Reaction to yesterday’s independent report into housebuilding in the south east, which recommended building 32,000 new homes annually in the area over the next two decades, has been strong. Much is being made of the report’s recommendation that leaving the green belt untouched ‘cannot be consistent with government policy’. Tory shadow planning minister Jacqui Lait called it a ‘green light to green belt desctruction’ and said that ‘government inspectors were planning to let rip with the concrete mixer’. The Campaign to Protect Rural England said it had ‘major concerns’ about building on green belt land. However Stewert Baseley from the Home Builders Federation, warned that the figures did not go far enough and more people than ever will be unable to buy a home. ‘The proposed 32,000 homes will not go anywhere near meeting the housing need in the region…this is less than required to meet government household growth projections. There is a clear need for 40,000 new homes per year to meet [the] housing shortfall,’ said Baseley.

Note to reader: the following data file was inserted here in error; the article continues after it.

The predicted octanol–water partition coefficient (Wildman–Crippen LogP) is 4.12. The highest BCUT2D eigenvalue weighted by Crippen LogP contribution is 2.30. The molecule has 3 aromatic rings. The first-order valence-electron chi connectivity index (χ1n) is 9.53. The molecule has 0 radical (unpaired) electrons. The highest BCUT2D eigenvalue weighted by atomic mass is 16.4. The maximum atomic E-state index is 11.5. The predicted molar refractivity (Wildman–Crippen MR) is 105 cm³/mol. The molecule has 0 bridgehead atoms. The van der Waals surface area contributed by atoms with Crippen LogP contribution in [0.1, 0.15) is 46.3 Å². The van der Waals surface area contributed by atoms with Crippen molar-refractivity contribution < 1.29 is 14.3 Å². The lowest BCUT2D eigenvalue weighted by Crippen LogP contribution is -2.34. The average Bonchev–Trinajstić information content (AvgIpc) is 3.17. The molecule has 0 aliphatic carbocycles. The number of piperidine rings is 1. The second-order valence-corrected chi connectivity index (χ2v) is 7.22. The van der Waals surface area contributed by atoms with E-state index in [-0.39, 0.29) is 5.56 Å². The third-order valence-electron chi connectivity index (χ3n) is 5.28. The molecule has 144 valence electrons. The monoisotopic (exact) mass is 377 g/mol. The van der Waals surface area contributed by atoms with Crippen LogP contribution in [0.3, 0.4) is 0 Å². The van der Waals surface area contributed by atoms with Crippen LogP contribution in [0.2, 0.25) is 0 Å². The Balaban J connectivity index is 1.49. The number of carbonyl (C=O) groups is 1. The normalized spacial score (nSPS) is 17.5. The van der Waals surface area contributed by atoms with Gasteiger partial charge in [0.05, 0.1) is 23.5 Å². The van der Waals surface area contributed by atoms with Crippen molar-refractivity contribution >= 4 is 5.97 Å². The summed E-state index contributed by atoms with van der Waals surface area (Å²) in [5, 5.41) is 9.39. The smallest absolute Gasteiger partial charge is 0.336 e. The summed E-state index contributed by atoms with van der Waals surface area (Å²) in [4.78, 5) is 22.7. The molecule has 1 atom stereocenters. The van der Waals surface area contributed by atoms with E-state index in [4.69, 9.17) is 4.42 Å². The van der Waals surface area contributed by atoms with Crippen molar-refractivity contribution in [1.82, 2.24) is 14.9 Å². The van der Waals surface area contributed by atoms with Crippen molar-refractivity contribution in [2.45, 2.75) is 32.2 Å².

The government responded to the criticism saying it never specified a regional target, and ‘it is both wrong and misleading to pretend otherwise’.
In other news, the National Consumer Council (NCC) called on greater statutory protection for homebuyers. In reponse to an Office of Fair Trading study into new builds, the NCC said that consumer laws are so outdated that homebuyers have more protection when buying a kettle than when purchasing a new home. Delays moving in, poor after sales service, and poor quality finishing all add to the problems homeowners face and have lead to the NCC to call for something similar to the Sale of Goods Act 1979 which protects consumers when things go wrong.